Mr. Deputy Speaker, I cannot tell you how delighted I am to move Third Reading. Reaching this stage is a landmark, and our having done so is due not only to me, as the Member who had the privilege of promoting the Bill, but to the House of Commons at its very best. This has truly been a cross-party effort involving those on the Conservative, Government and Liberal Democrat Benches, and I am delighted that Members of Parliament have come together to try to introduce a Bill which we hope will make a great difference to so many peoples lives throughout our country.
The hon. Member for Portsmouth, North (Sarah McCarthy-Fry) is in her place, although she is no longer responsible for part of the subject area that the Bill covers. I am grateful for the attention to detail that she showed, and for her undertakings in her previous role, to which I shall refer later. She has rapidly moved through the ranks and ended up at the Treasury through sad circumstances, but I know that her competence will be put to good use in that Department and I am sure that hon. Members of all parties wish her well, not least because of the detailed attention she gave the Bill.
Mike Penning (Hemel Hempstead) (Con): Before my hon. Friend praises more Members from across the House, may I pay tribute to her work in taking the Bill through its passagesomething which is, as she said, a tribute to the House? She has followed on from the fantastic work of my hon. Friend the Member for Tiverton and Honiton (Angela Browning), who previously promoted such a measure. The work of my hon. Friend the Member for Chesham and Amersham (Mrs. Gillan) in bringing proceedings to an excellent conclusion should be acknowledged on the record.
Mr. Tim Boswell (Daventry) (Con): The congratulations expressed to my hon. Friend, as well as to my hon. Friend the Member for Tiverton and Honiton (Angela Browning) and to Government Front Benchers, are well deserved. However, will she reflect on the fact that, although we can legislate herethat is what we dointroducing mere legislation, even with all-party and Government support, to issue guidance is insufficient in itself? Implementation is critical, especially in respect of training and promoting awareness in a community beyond those who directly care for people on the autism spectrum. That is hugely importantperhaps she will comment on itbecause unless people understand what is involved, they will act insensitively and many of the advantages that we are trying to secure today will be lost.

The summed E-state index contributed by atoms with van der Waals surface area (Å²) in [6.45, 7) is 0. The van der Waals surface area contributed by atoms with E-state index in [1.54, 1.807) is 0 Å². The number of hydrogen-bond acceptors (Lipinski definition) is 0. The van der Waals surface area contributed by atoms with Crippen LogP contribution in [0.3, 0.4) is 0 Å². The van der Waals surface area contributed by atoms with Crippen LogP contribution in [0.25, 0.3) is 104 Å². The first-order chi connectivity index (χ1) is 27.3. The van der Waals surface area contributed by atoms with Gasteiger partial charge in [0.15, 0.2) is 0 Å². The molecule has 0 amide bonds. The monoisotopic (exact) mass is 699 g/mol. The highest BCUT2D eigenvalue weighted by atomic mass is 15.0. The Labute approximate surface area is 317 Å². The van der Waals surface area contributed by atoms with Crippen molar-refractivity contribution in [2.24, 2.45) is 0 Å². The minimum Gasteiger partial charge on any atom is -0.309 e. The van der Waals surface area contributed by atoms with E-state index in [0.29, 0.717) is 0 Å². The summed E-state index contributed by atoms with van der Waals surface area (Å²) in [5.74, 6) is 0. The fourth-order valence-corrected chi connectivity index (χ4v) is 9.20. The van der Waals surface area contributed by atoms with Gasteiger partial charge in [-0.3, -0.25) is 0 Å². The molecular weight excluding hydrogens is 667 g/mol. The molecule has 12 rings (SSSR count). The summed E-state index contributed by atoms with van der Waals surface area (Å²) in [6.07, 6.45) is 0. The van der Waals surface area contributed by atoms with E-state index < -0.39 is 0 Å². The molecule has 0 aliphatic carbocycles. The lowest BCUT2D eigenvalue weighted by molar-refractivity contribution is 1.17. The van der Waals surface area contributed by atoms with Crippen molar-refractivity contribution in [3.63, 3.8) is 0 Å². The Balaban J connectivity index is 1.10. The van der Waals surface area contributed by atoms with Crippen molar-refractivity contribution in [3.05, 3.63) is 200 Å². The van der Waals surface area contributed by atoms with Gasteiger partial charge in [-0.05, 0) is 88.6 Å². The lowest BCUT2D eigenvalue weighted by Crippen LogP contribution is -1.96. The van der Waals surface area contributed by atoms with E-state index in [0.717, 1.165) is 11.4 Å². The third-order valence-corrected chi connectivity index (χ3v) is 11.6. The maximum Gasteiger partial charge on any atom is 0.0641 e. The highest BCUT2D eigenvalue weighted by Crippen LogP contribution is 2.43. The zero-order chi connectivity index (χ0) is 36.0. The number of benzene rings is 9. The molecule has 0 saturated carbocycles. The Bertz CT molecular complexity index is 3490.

the training of staff who provide relevant services to adults with such conditions
I pay great tribute to the Minister of State, Department of Health, the hon. Member for Corby (Phil Hope). He is not with us today because he has a vital duty to perform in his constituency, so I am delighted that the Under-Secretary of State for Health, the hon. Member for Brentford and Isleworth (Ann Keen), is here. I am sure that she will do an excellent job today. The Minister of State did not start off entirely supporting the Bill, but, my goodness, he has got behind it. He has done a first-class job in his current ministerial position, which I am glad he continues to hold, because I hope that he will supervise the legislation, if we are fortunate enough to get it through the House today and through the other place in due course.
The Bill has the potential to deliver the crucial improvements needed for the approximately 500,000 people with autism in the UK, who have been neglected for so long. It is the culmination of a great deal of work by many people. The effort that has gone into the Bill is a testament not only to the determination and dedication of many of my colleagues in the House, on a cross-party basis, but to a large number of people outside. I have paid tribute to those people in previous speeches, so perhaps they will forgive me if I do not name them today, but the National Autistic Society and all the other charities that have been involved have done a first-class job on behalf of the group that they represent.